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Identifying art

Post by iSiZ

When I visit a museum, certainly some works of art touch me more than others. When that happens, ‘Wow, this is good, I want to spend some time here!’, I somehow seem to identify myself to that piece of art.

Why do some works of art touch me more than others? Where does that ‘Wow, this is good!’ come from? There may be many subconscious or conscious reasons for this. The artwork might be touching a topic that has played an important role in my life or I recognize a feeling I’ve had. Or it might summarize a personal characteristic, like order or neatness in an abstract painting. I even can get angry when I see a shitty work of art hanging in an established gallery, ‘How the f… did this come here!’

Contemporary art is a reflection of the society we live in, that is why we sometimes can identify ourselves to a piece of art, in a moment of recognition.

Phil Toledano has even made it his topic in his photography. His 2004 ‘Hope&Fear’ photograph series represents of what he believes the external manifestation of internal desires and paranoia that are adrift in contemporary American society. What are we afraid of? What do we love? How does our society function, and what does it worship?

Mr_Toledano_hands_eyesclosesmall

In, British writers and philosophers, Alain de Botton & John Armstrong latest book ‘Art as Therapy’ they claim art can self-help us with the problems of the soul. They introduce a new method of interpreting art: art as a form of therapy, providing powerful solutions to many of life’s problems.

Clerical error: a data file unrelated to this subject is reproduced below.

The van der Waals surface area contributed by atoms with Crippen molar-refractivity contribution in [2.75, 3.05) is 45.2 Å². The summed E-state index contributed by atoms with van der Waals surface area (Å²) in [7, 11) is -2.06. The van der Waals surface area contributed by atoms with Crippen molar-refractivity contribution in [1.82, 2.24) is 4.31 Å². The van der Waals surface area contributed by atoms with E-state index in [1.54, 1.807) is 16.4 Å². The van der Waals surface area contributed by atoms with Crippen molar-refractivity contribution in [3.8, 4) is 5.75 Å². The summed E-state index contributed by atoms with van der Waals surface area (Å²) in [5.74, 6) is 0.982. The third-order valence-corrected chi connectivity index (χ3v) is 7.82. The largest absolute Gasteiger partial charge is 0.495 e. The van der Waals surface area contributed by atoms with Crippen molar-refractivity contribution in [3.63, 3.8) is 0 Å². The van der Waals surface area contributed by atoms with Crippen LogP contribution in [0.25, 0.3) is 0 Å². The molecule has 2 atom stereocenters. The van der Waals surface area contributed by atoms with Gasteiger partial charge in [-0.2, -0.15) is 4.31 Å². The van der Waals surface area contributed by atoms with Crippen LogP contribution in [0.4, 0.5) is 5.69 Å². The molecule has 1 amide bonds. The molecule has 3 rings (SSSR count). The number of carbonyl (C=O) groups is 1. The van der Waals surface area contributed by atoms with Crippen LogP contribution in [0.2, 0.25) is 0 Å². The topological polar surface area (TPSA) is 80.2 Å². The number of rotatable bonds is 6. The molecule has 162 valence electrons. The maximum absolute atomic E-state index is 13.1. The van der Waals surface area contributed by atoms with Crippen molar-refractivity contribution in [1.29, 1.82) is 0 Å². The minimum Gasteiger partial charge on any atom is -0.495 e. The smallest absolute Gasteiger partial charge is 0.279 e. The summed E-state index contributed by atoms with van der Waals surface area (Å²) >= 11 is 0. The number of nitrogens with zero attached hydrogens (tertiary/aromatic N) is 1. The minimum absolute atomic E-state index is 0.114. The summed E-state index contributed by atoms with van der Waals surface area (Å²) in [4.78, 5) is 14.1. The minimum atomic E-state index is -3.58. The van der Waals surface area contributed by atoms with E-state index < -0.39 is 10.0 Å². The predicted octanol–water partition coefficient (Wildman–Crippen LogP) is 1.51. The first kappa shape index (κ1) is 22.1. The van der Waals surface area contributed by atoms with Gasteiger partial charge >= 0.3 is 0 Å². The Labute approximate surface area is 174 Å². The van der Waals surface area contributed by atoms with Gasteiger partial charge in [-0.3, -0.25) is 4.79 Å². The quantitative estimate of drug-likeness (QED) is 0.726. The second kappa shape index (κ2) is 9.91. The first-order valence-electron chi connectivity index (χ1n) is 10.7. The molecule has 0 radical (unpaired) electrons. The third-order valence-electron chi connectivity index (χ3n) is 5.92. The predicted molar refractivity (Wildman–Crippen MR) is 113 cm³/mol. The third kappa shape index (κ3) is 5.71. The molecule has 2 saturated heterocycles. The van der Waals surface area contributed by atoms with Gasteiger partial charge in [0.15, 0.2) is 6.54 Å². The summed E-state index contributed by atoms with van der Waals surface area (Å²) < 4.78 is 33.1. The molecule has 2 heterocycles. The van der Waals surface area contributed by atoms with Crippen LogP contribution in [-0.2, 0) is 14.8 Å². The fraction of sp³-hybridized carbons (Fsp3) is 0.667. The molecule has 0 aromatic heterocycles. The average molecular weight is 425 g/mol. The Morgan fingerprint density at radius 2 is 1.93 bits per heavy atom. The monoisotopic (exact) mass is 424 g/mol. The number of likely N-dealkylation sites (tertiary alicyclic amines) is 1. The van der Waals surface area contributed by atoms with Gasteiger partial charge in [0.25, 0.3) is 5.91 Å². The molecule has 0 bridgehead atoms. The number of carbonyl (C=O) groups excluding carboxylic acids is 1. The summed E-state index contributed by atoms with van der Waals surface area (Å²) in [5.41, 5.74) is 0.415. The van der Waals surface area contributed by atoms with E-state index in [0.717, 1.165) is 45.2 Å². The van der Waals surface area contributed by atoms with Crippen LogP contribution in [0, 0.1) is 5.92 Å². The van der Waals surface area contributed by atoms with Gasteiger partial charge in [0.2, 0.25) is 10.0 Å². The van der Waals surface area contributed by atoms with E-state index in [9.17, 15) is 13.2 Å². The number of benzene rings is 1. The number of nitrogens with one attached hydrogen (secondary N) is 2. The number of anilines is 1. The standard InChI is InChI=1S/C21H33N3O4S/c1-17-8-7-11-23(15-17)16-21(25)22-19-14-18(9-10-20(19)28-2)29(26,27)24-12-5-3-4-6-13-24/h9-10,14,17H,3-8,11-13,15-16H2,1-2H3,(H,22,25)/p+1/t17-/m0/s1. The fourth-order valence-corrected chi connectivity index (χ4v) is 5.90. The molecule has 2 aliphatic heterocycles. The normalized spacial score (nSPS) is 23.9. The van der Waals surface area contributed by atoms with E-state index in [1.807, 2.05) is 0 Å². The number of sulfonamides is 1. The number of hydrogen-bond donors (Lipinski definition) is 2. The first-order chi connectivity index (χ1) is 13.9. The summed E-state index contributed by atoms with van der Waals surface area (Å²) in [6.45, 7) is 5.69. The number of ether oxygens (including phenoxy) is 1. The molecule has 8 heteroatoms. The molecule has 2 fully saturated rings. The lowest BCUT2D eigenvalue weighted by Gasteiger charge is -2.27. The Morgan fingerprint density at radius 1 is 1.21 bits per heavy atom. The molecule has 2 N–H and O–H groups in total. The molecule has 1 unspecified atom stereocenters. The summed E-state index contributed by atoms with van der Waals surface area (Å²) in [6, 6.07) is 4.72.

From 25 April 2014, Alain de Botton & John Armstrong will be showing in the Rijksmuseum what art can mean to visitors.

Watch this interesting introduction, a 45 minute lecture by Alain de Botton about ‘Art as Therapy’:

 

 

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From everyday objects into something extraordinary

post by Meltem Akturk

Kazuki Guzmán is an Chilean/Japanese artist. He takes everyday objects and turns them into something extraordinary. From his chili sauce portrait on japanese rice delicate, banana illustrations using thousands of delicately placed needle piercings to a miniature chewing gum sculpture, his works are embedded with a delightful sense of humor. Via his web site:
‘My father is a macho Chilean and my mother is a delicate lady from Japan. Because of them, my work reflects not only the things I love, but also my most essential character traits…My artworks are often the accidental outcome of playful interactions between the materials and myself.’

http://videos.huffingtonpost.com/artist-uses-everyday-items-to-create-sculptures-517874972

Schermafbeelding 2014-01-13 om 17.05.35

The Great Wave and New Technologies

Post by iSiZ

The Great Wave is an ukiyo-e print by Japanese artist Hokusai, made between 1830-1833. One of the best recognized works of Japanese art in the world. This beautiful print shows us a wave of the open sea in an area around Mount Fuji in Japan.

The Great Wave off Kanagawa